British Yellow Wagtail on Heligoland

Gelbkopf-SchafstelzeAlthough the distribution area of Motacilla flava flavissima is not far from Germany, records of this (sub-)species are quite rare. As to be expected, there are some records from the islands in the wadden sea (Amrum, Sylt-Ost, Norderney, Wangerooge, Neuwerk, Baltrum) or near the coast as e.g. Horumersiel  but the best location for a german twitcher is Heligoland for sure. Thus, we were alerted when we saw a record in at the end of May 2019.

Something yellow flashes in the green grass. Could this be the Yellow-headed Wagtail (Motacilla flava flavissima) reported this morning? On the circular route over the upper plateau of the tiny off-shore island Heligoland we actually pass a cow pasture. 6 Galloways  and a goat can be seen on a pasture fenced with electric wire. Here at the so-called Oberland of Heligoland the Yellow Wagtail of the subspecies flavissima was spotted this morning. That was at 10:15 am, much earlier than now at 4:00 pm. But the cattle meadow seems to be still worth a look. Not least because of a pale upright passerine bird on the short-grass pasture. I think of a Tawny Pipit (Anthus campestris). But the view through the binoculars shows a female Northern Wheatear (Oenanthe oenanthe). Didn’t I hear the call of a wagtail? Well, that could be from the White Wagtail (Motacilla alba), which comes flown in shortly before the electric fence. But then I see something yellow flying in. Yes, this is definitely a Yellow Wagtail (Motacilla flava). Immediately I give 2 shots with the camera and decide to walk closer to the fence. There is a beaten track. The wagtail is briefly gone, but then it comes out again behind a hilltop. It is indeed the British Yellow Wagtail. And that a good 6 hours after its first discovery. As we get closer, the English or British Yellow Wagtail – which is the subspecies of the British Isles has suddenly disappeared. We suspect it in an old bomb funnel. We sit down at the fence and build on the fact that the Galloways will chase them out of the funnel again sometime. Or one of the Common Oystercatchers (Haematopus ostralegus) will do that for us. After about 15 minutes we have to admit to ourselves that the British Yellow Wagtail has probably gone away. We walk further along the trail. A little later it stands in the eastern part of the pasture. There it also changes its position and is seen together with the two Northern Wheatears one last time in the middle part of the cow pasture.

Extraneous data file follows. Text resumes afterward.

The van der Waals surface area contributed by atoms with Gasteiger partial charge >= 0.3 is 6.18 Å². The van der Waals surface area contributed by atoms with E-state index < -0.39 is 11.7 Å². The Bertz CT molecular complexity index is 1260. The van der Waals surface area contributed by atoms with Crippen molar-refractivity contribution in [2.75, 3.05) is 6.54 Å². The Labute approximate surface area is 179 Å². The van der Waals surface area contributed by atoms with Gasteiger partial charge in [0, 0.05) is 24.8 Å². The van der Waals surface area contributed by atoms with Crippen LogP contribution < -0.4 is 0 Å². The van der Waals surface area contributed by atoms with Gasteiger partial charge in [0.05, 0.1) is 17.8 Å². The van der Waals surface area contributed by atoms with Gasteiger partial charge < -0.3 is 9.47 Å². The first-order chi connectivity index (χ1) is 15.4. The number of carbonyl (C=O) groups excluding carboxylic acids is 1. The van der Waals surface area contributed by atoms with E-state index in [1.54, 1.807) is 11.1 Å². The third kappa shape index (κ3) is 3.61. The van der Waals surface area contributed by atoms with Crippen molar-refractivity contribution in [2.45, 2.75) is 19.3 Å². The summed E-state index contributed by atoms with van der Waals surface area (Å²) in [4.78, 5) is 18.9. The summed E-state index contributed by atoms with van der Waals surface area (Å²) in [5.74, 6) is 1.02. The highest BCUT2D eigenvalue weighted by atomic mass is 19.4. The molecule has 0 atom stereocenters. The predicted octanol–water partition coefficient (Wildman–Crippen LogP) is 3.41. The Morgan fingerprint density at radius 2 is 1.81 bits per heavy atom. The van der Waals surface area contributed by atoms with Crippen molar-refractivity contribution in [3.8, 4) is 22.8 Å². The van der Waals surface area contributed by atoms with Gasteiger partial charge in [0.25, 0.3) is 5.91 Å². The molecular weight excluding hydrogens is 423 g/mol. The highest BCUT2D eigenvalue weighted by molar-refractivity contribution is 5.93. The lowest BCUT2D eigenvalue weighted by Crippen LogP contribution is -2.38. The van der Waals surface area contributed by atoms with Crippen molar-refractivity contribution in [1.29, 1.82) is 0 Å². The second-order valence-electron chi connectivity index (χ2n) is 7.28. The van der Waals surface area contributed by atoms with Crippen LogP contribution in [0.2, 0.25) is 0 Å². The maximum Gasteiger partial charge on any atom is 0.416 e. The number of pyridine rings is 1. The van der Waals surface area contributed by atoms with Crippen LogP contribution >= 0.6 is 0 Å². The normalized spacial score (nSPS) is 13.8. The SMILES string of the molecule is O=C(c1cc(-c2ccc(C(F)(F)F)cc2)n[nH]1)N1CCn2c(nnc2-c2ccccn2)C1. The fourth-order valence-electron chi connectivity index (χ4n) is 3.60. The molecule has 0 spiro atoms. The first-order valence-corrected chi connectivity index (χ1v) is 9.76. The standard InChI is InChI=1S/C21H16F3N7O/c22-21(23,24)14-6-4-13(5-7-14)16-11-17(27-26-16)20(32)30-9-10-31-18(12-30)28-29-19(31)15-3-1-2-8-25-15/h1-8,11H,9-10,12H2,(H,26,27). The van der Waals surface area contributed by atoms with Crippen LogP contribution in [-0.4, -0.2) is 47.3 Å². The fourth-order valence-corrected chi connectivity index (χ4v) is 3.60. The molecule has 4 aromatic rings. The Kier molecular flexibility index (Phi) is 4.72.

After some rainfalls this last May day was very pleasant on Heligoland. Accordingly, many visitors were on their way to observe the many seabirds at close range at their nesting sites. The bird cliffs of Heligoland are for years one of the most popular destinations for ornithologists and other nature enthusiasts from all over the world. Especially since the red cliffs are home to Common Murre (Uria aalge), Kittiwake (Rissa tridactyla), Razorbills (Alca torda) and Northern Fulmar (Fulmarus glacialis) as well as the highly photogenic Gannets (Morus bassanus). More and more bird enthusiasts are drawn to Germany’s only off-shore island. As you can see from the small episode about the British Yellow Wagtail, it is also worth taking a look at the other, inner side of the island if you visit the bird cliffs.

Bird-lens is above all a website that is supposed to satisfy the growing demand for top shots of the birds of the Western Palearctic. In order to satisfy the growing demand for top photos of rare bird species, has also made targeted trips to distant places such as Alaska and South America. All this to be able to provide excellent photos of birds. The yield of pictures not only of rare Western Palearctic birds is very good.

The picture of the blog is only a first impression, what you will find in behind the tab “Picture Shop” very soon. Just let know if you need a picture of a bird species before new pictures are online.

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